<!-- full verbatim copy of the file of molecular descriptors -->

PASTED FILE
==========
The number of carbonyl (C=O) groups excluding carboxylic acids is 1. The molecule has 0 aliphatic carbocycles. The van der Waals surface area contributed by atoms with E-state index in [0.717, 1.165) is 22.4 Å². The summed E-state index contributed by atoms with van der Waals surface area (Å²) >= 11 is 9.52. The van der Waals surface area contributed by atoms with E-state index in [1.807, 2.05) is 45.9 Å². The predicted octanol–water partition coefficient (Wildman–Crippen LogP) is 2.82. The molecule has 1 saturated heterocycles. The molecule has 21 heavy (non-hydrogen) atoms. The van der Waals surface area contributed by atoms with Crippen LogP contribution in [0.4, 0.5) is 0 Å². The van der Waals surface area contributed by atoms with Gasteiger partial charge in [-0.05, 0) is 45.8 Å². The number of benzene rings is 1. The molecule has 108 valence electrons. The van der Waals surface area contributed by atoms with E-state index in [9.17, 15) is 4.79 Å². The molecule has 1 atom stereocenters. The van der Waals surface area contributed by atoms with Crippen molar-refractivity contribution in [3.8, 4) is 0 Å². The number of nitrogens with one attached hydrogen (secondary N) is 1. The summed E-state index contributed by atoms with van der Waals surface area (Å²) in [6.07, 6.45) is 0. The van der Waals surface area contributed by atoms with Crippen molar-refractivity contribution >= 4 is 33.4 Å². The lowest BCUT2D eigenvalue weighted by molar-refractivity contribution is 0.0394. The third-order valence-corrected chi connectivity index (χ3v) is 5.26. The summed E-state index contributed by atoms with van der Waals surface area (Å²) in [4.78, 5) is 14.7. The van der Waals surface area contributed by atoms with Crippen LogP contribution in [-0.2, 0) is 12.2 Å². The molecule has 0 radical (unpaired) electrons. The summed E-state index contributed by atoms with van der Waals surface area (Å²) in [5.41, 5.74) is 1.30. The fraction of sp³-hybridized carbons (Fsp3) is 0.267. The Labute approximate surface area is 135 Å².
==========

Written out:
The number of carbonyl (C=O) groups excluding carboxylic acids is 1. The molecule has 0 aliphatic carbocycles. The van der Waals surface area contributed by atoms with E-state index in [0.717, 1.165) is 22.4 Å². The summed E-state index contributed by atoms with van der Waals surface area (Å²) >= 11 is 9.52. The van der Waals surface area contributed by atoms with E-state index in [1.807, 2.05) is 45.9 Å². The predicted octanol–water partition coefficient (Wildman–Crippen LogP) is 2.82. The molecule has 1 saturated heterocycles. The molecule has 21 heavy (non-hydrogen) atoms. The van der Waals surface area contributed by atoms with Crippen LogP contribution in [0.4, 0.5) is 0 Å². The van der Waals surface area contributed by atoms with Gasteiger partial charge in [-0.05, 0) is 45.8 Å². The number of benzene rings is 1. The molecule has 108 valence electrons. The van der Waals surface area contributed by atoms with E-state index in [9.17, 15) is 4.79 Å². The molecule has 1 atom stereocenters. The van der Waals surface area contributed by atoms with Crippen molar-refractivity contribution in [3.8, 4) is 0 Å². The number of nitrogens with one attached hydrogen (secondary N) is 1. The summed E-state index contributed by atoms with van der Waals surface area (Å²) in [6.07, 6.45) is 0. The van der Waals surface area contributed by atoms with Crippen molar-refractivity contribution >= 4 is 33.4 Å². The lowest BCUT2D eigenvalue weighted by molar-refractivity contribution is 0.0394. The third-order valence-corrected chi connectivity index (χ3v) is 5.26. The summed E-state index contributed by atoms with van der Waals surface area (Å²) in [4.78, 5) is 14.7. The van der Waals surface area contributed by atoms with Crippen LogP contribution in [-0.2, 0) is 12.2 Å². The molecule has 0 radical (unpaired) electrons. The summed E-state index contributed by atoms with van der Waals surface area (Å²) in [5.41, 5.74) is 1.30. The fraction of sp³-hybridized carbons (Fsp3) is 0.267. The Labute approximate surface area is 135 Å².